1. Your identification and selection of the property.
2. Submission of the legal documents.
3. Legal and technical clearance of the property
4. Investment of your contribution towards the property
2. Land Loans
3. Home Equity Loans
4. Office Premises Loans
All of these are available on an adjustable rate or a fixed rate.
Going back to our earlier example:
1. Taxable income of Rs 4 lakh
2. Taxable income stands reduced to Rs 2.5 lakh
3. Tax before rebate and surcharge: Rs 49,000 (no surcharge is computed as surcharge is applicable on tax payable after allowing for rebate under Section 88)
4. Rebate of Rs 4,000 (20% of Rs 20,000 being principal repayment)
5. Tax less rebate of Rs 4,000 + surcharge @ 2%= Rs 45,900
6. Tax saved = Rs 49,900 (Rs 45,900 as shown above plus rebate of Rs 4,000).
This is now a substantial amount. It started off with the Income Tax Department offering Rs 15,000 as the maximum amount eligible for deduction in the case of self-occupied property. This later got doubled to Rs 30,000. It did not stop there. After getting enhanced to Rs 75,000, it was then taken to a limit of Rs 1 lakh. Presently, the limit stands elevated to Rs 1.5 lakh.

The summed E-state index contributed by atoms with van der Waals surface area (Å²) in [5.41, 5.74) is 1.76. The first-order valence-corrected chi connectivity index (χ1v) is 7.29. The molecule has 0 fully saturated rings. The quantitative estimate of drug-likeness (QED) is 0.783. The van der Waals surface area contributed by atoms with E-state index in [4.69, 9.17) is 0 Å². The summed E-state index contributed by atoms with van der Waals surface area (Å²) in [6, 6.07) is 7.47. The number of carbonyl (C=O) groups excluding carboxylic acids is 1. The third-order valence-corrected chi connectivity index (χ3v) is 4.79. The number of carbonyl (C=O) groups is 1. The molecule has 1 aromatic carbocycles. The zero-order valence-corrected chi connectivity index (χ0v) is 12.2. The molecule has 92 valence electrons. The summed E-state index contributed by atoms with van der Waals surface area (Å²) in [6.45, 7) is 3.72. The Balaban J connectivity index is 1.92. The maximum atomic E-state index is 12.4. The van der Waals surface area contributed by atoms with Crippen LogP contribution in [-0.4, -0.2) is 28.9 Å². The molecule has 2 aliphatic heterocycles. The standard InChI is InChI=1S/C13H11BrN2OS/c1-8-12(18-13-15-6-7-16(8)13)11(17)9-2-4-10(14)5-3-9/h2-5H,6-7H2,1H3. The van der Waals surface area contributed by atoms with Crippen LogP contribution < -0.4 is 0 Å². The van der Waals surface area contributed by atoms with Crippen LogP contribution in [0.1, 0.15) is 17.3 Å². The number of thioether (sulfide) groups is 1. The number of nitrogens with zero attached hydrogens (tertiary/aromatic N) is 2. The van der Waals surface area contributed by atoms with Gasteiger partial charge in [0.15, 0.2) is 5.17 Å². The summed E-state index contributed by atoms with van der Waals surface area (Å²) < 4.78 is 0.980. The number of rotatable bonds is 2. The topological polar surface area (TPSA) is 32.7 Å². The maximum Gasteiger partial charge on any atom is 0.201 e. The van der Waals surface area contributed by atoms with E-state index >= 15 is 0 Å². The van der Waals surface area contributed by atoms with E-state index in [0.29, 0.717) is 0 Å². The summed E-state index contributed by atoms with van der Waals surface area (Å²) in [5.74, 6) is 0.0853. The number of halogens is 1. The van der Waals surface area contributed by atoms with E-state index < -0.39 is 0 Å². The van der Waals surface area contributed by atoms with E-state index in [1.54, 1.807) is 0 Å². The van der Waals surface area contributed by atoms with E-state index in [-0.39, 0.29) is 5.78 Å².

So, should you borrow money to acquire, construct, repair, renew or reconstruct property on or after April 1, 1999, you get a deduction of up to Rs 1.5 lakh. The criteria being: the property has to be acquired or constructed by March 31, 2003 and be self-occupied.
When put in figures, this is quite an amount:
1. Assume taxable income of Rs 4 lakh, placing the assessee in the highest tax bracket.
2. Assume interest payment during the first financial year is Rs 1.60 lakh
3. Taxable income stands reduced to Rs 2.5 lakh (Rs 4 lakh – Rs 1.5 lakh being the maximum limit)
4. Total tax amounts to Rs 49,980 (tax of Rs 49,000 + surcharge of Rs 980)
5. Tax saved is Rs 45,900 (tax @30% on Rs 1.5 lakh plus 2% surcharge as the investor is in the highest tax bracket)